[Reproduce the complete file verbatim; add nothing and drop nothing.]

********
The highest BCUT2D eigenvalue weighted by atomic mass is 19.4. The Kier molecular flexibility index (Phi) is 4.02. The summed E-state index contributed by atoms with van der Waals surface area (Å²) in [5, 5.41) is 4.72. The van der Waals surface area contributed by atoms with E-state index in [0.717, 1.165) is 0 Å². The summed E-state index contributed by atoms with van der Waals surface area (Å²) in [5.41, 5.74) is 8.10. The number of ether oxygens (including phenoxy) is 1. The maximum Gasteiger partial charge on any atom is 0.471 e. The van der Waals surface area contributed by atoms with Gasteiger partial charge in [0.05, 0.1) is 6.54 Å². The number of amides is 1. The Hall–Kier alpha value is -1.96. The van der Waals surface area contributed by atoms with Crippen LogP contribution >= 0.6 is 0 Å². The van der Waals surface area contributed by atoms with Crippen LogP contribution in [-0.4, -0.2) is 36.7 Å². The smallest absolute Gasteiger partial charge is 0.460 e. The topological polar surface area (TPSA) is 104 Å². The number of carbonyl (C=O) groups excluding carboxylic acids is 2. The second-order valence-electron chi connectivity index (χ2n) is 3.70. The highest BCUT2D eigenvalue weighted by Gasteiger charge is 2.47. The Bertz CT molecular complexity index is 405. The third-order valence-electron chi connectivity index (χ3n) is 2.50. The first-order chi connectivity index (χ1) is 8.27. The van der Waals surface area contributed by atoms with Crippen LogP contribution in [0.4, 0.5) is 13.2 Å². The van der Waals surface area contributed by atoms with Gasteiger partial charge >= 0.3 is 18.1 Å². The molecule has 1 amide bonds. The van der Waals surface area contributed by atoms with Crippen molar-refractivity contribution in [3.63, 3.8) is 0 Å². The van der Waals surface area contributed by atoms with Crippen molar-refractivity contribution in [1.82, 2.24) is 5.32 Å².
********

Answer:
The highest BCUT2D eigenvalue weighted by atomic mass is 19.4. The Kier molecular flexibility index (Phi) is 4.02. The summed E-state index contributed by atoms with van der Waals surface area (Å²) in [5, 5.41) is 4.72. The van der Waals surface area contributed by atoms with E-state index in [0.717, 1.165) is 0 Å². The summed E-state index contributed by atoms with van der Waals surface area (Å²) in [5.41, 5.74) is 8.10. The number of ether oxygens (including phenoxy) is 1. The maximum Gasteiger partial charge on any atom is 0.471 e. The van der Waals surface area contributed by atoms with Gasteiger partial charge in [0.05, 0.1) is 6.54 Å². The number of amides is 1. The Hall–Kier alpha value is -1.96. The van der Waals surface area contributed by atoms with Crippen LogP contribution >= 0.6 is 0 Å². The van der Waals surface area contributed by atoms with Crippen LogP contribution in [-0.4, -0.2) is 36.7 Å². The smallest absolute Gasteiger partial charge is 0.460 e. The topological polar surface area (TPSA) is 104 Å². The number of carbonyl (C=O) groups excluding carboxylic acids is 2. The second-order valence-electron chi connectivity index (χ2n) is 3.70. The highest BCUT2D eigenvalue weighted by Gasteiger charge is 2.47. The Bertz CT molecular complexity index is 405. The third-order valence-electron chi connectivity index (χ3n) is 2.50. The first-order chi connectivity index (χ1) is 8.27. The van der Waals surface area contributed by atoms with Crippen LogP contribution in [0.4, 0.5) is 13.2 Å². The van der Waals surface area contributed by atoms with Gasteiger partial charge >= 0.3 is 18.1 Å². The molecule has 1 amide bonds. The van der Waals surface area contributed by atoms with Crippen molar-refractivity contribution in [3.63, 3.8) is 0 Å². The van der Waals surface area contributed by atoms with Crippen molar-refractivity contribution in [1.82, 2.24) is 5.32 Å².